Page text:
Frederick D. Tootell

Inducted: 1968
Born: 1902
Died: 1964

Frederick Tootell was an Olympic gold winner who became nationally famous as a collegiate track coach at the University of Rhode Island.  He showed his promise as an athlete at Bowdoin College, earning all-Maine and All-New England honors as a football tackle as well as starring on the track team. At Bowdoin, he was a pre-med and language major.

Tootell had his first exposure to the hammer event at Bowdoin. As an 18-year-old, he placed 10th in the 1921 national rankings, but by 1923, he was in a class by himself as he won the IC4A and AAU titles. As a senior, he captured the national collegiate championship in the hammer throw with a distance of 175’ 1”. He also held the Bowdoin record in the event for nearly 40 years with a distance of 185’, which at the time was the world record.

By the end of his final year at Bowdoin, Tootell’s aspirations were to coach track and field and to compete in the 1924 Olympic Games in Paris. In Tootell’s era, coaching the sport would have classified him as a “professional” and would have voided his Olympic eligibility, so he enrolled at the Tufts Medical School to prepare for the Olympic trials. Shortly before the trials began for the “Chariots of Fire” Olympics, Tootell suffered a leg injury that required a cast. The cast was removed the morning of his competition in Paris, and with a toss of 174’ 10-1/8” he became the first American-born winner of the Olympic hammer throw.

Later that year, he began teaching and coaching at Mercersburg Academy in Pennsylvania. In one track and field exhibition that year, Tootell threw the hammer over 200’ on six consecutive attempts. He had trained in the sport briefly but became the first man to break the 200’foot mark. His coaching career made him ineligible for future international competitions. Beginning in 1925, Tootell began a 39-year-long affiliation with the University of Rhode Island. He was a professor of physical education and coached the tennis, track, and cross-country teams. His cross-country teams had 18 unbeaten seasons and won the National College Athletic Association title in 1941. His track team had 17 won seven straight Yankee Conference championships. He won the National Intercollegiate Championship in 1941. In 1936, he was the coach of the United States Olympic team in field events at the Berlin Games. He was also the director of athletics at the University of Rhode Island from 1953 to 1962. He served as President of the Association of Track Coaches from 1938-1942.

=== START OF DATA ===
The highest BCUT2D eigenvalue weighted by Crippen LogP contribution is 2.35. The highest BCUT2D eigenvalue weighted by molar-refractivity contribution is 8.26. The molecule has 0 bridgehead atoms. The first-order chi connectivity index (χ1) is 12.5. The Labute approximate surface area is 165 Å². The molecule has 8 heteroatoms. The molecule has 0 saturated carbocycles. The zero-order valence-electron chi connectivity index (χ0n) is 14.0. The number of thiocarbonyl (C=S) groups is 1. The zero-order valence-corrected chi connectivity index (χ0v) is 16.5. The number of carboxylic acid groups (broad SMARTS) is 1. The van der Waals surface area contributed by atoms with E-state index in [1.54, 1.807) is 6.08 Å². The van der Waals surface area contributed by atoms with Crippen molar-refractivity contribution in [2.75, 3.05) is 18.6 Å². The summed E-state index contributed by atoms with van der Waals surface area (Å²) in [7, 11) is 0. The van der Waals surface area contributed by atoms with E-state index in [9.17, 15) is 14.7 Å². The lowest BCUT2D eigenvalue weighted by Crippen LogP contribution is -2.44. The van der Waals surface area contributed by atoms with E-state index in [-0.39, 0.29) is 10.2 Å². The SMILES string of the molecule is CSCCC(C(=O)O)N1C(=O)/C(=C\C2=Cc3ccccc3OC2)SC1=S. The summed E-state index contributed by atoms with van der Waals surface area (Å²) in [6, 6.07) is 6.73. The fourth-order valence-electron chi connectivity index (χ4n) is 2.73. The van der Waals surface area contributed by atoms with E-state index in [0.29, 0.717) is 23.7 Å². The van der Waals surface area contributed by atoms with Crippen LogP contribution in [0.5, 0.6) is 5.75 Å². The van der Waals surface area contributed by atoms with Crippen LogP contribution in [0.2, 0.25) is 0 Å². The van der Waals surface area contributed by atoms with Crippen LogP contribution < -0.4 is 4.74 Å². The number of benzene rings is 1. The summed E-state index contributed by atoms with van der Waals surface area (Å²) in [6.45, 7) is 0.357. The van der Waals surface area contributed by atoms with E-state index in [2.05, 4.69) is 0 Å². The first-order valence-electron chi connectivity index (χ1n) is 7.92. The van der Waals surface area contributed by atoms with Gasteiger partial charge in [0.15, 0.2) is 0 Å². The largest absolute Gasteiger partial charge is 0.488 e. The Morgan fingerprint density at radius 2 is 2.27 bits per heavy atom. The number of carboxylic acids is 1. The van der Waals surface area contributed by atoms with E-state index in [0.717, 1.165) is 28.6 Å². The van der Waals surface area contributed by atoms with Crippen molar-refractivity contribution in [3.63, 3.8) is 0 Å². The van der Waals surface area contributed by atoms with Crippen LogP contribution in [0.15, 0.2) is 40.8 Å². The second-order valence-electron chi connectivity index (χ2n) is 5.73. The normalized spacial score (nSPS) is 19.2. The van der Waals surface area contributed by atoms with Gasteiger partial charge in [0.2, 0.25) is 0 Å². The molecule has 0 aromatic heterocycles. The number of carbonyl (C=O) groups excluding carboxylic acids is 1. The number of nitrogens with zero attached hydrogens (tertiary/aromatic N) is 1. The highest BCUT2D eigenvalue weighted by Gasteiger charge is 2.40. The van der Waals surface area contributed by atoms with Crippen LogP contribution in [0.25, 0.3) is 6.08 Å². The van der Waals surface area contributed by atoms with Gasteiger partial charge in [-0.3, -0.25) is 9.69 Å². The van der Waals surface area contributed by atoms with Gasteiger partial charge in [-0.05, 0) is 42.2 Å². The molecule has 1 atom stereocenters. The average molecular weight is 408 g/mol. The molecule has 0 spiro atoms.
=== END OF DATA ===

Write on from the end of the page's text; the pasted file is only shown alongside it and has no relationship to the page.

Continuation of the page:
Tootell was born in Lawrence, Massachusetts, in 1902. He married Lucy Rawlings Tootell in 1935, and the couple had three daughters. Lucy Tootell served as a state representative from District 52 in the years from 1973 until 1977 and was the first woman deputy minority leader.  She was inducted into the Rhode Island Heritage Hall of Fame in 2013.

Tootell is a member of the Maine Sports Hall of Fame  the Bowdoin Hall of Fame, the Helms Hall of Fame. and the University of Rhode Island Hall of Fame. Sports Illustrated named him one of Maine’s top 50 athletes of the 20th century. In addition, the award honoring the most outstanding field performer at the Maine State Collegiate Track and Field meet is named in his honor.

He remained at the University of Rhode Island until his death on September 29, 1964, at which time he was Chairman of the Physical Education Department. In recognition of his services to the University of Rhode Island, the sports complex is named after him. The Tootell House in Kingston, Rhode Island, is on the National Register of Historic Places.

Tootell was inducted into The Rhode Island Heritage Hall of Fame in 1968.

For additional reading:

  1. Fred Tootell, Olympedia, October, 2021.
  2. Fred Slings a Mean Hammer, Journal Gazette, Sep. 24, 1924.
  3. Frederick Tootell, Bowdoin College, May 28, 2020.
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